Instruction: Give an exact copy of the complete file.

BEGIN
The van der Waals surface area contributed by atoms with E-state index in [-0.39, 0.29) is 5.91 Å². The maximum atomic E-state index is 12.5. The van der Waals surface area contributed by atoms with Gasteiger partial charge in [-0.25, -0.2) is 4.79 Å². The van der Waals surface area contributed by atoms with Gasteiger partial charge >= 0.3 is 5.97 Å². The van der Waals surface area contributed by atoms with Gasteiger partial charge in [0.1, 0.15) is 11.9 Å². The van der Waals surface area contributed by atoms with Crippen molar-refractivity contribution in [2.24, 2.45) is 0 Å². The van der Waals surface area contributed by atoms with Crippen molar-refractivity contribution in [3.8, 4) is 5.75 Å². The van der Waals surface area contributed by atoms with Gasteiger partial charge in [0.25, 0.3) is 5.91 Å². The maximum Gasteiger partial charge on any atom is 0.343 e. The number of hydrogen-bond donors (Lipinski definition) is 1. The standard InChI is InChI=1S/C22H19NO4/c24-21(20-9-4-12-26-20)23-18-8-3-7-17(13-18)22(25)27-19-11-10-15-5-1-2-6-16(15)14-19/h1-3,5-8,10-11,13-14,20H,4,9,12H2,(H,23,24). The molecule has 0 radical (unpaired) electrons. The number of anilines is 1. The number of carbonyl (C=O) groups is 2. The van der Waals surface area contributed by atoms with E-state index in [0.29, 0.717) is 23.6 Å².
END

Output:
The van der Waals surface area contributed by atoms with E-state index in [-0.39, 0.29) is 5.91 Å². The maximum atomic E-state index is 12.5. The van der Waals surface area contributed by atoms with Gasteiger partial charge in [-0.25, -0.2) is 4.79 Å². The van der Waals surface area contributed by atoms with Gasteiger partial charge >= 0.3 is 5.97 Å². The van der Waals surface area contributed by atoms with Gasteiger partial charge in [0.1, 0.15) is 11.9 Å². The van der Waals surface area contributed by atoms with Crippen molar-refractivity contribution in [2.24, 2.45) is 0 Å². The van der Waals surface area contributed by atoms with Crippen molar-refractivity contribution in [3.8, 4) is 5.75 Å². The van der Waals surface area contributed by atoms with Gasteiger partial charge in [0.25, 0.3) is 5.91 Å². The maximum Gasteiger partial charge on any atom is 0.343 e. The number of hydrogen-bond donors (Lipinski definition) is 1. The standard InChI is InChI=1S/C22H19NO4/c24-21(20-9-4-12-26-20)23-18-8-3-7-17(13-18)22(25)27-19-11-10-15-5-1-2-6-16(15)14-19/h1-3,5-8,10-11,13-14,20H,4,9,12H2,(H,23,24). The molecule has 0 radical (unpaired) electrons. The number of anilines is 1. The number of carbonyl (C=O) groups is 2. The van der Waals surface area contributed by atoms with E-state index in [0.29, 0.717) is 23.6 Å².